Doctors urge Congress to preserve the 340B Drug Pricing Program
Thousands of physicians from American safety-net hospitals signed a letter sent to Congress highlighting the importance of the 340B Drug Pricing Program.
The letter asks Congress not to consider suggestions from drug industry lobbyists to restrict the impact of the drug program, which makes treatments available to low-income, uninsured and underinsured patients at extreme discounts.
John Sweetenham, MD
More than 4,700 physicians signed the letter, which was addressed to Speaker of the House of Representatives Paul Ryan, R-Wis., House Democratic Leader Nancy Pelosi, D-Calif., Senate Majority Leader Mitch McConnell, R-Ky. and Senate Democratic Leader Harry Reid, D-Nev.
“The drug industry is working hard behind the scenes here in Washington to dismantle the 340B program under the guise of reform,” Ted Slafsky, president and CEO of 340B Health, said during a press briefing held by 340B Health, a membership program of 1,100 hospitals and health systems that participate in the 340B Drug Pricing Program. “Let there be no misunderstanding. Their goal is to shrink or even gut the program. The results would be devastating to health care providers who devote their lives to treat all patients regardless of their ability to pay.”
The 340B program was created as part of the Veterans Health Care Act of 1992 to allow qualifying health care entities that treat a high number of low-income and uninsured patients to obtain drugs at 20% to 50% discounts. The program is administered by the Health Resources and Service Administration, which is expected to release an omnibus guidance for the program later this year.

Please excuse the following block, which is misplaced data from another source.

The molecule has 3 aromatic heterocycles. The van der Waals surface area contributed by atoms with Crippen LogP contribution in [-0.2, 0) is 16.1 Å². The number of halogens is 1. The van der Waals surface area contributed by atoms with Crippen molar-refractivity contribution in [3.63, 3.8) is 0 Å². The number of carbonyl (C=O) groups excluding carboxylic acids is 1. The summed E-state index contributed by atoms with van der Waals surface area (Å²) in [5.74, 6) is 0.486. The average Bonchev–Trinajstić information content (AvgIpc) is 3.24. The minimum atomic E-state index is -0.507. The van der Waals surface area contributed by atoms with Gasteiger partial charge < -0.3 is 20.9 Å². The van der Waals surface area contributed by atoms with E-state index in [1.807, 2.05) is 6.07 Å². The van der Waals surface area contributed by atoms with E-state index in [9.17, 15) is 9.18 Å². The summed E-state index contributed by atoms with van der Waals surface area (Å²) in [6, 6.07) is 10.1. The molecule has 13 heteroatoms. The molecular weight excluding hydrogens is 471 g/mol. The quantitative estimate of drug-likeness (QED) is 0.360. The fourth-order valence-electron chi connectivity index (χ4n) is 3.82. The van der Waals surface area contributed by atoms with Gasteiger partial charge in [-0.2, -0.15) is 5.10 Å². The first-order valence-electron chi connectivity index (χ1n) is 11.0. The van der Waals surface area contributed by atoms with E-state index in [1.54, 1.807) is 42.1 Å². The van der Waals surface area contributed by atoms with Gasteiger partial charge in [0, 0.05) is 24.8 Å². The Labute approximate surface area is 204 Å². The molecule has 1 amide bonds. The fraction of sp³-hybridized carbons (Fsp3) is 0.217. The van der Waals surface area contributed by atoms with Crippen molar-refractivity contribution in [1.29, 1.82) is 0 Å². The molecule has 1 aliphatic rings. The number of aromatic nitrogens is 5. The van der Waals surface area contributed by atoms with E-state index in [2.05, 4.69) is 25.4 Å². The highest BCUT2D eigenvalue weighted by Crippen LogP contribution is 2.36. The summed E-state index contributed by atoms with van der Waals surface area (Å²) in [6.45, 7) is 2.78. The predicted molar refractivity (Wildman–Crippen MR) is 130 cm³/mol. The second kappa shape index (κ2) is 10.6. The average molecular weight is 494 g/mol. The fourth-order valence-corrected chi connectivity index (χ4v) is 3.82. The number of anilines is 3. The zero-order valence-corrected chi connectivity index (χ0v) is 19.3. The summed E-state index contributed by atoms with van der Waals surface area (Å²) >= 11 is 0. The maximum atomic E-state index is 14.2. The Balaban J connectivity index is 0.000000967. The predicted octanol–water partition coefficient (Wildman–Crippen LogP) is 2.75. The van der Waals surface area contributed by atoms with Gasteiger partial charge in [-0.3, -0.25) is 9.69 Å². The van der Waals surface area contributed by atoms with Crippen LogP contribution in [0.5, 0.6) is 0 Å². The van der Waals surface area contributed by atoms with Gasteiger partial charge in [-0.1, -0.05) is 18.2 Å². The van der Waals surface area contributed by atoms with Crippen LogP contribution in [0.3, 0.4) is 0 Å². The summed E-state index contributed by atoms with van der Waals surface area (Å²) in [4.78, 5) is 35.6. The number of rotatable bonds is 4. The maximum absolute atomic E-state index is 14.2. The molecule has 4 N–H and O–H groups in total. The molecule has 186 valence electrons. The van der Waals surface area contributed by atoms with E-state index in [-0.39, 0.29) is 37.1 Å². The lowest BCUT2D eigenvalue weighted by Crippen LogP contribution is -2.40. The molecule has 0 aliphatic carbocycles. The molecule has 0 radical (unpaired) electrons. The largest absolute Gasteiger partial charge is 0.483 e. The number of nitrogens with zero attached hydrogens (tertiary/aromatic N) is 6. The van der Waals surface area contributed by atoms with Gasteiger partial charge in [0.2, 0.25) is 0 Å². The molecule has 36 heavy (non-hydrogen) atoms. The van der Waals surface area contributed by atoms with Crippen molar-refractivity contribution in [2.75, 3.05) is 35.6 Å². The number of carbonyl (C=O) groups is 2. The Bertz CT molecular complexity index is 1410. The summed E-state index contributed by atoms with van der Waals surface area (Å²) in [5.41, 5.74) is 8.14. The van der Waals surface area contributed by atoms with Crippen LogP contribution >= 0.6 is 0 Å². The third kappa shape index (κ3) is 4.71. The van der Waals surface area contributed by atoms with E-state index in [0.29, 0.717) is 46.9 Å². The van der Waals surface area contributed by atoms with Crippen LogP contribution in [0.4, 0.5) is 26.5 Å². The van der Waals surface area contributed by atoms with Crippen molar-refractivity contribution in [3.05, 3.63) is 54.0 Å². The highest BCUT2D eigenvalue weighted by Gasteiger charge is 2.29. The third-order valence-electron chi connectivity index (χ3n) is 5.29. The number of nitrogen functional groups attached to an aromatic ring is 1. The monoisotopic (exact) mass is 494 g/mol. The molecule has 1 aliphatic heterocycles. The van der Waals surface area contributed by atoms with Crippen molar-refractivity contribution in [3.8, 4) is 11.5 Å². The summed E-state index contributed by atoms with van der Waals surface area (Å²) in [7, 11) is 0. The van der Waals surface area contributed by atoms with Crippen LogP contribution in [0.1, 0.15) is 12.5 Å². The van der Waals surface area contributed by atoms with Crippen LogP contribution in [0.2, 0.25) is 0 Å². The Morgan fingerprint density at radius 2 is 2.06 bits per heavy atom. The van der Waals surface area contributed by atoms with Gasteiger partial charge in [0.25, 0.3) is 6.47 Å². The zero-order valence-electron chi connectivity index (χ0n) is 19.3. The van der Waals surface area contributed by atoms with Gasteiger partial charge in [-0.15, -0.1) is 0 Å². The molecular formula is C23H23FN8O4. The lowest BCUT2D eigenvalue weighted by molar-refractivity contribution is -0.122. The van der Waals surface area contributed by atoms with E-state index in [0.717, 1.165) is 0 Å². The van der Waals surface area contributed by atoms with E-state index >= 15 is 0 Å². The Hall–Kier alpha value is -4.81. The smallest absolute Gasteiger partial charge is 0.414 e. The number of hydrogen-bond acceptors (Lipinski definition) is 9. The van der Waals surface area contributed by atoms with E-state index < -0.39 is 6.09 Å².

“The 340B program plays a vital role in health care access and cost in the United States,” Robert Chapman, MD, director of the Josephine Ford Cancer Institute at Henry Ford Health System in Detroit, said during the briefing. “Despite Medicaid expansion in our state, Henry Ford continues to see more than $317 million per year in uncompensated care. Our community-based clinics alone generated a loss of $42 million last year. We keep these clinics open despite losing money because patients need care and we find that overall costs are lower when hospitals offer large clinic networks.”
The 2011 Government Accountability Report found that providers within the 340B program do use their benefits to assist the uninsured and underinsured, thus fulfilling the intent of the program.
“The 340B program has always helped health care providers to continue their mission of providing care for all regardless of their ability to pay,” Slafsky said. “It’s never been a patient assistance program. Insured patients get a negotiated rate with the insurance company. It’s necessary to have it this way to have it work effectively.”
The cost of drugs — especially in oncology — make it harder for practices to sustain an inventory of supplies.
“These hospitals are still struggling to survive and are on the brink of bankruptcy and 340B is essential to provide for their care to all,” Slafsky said.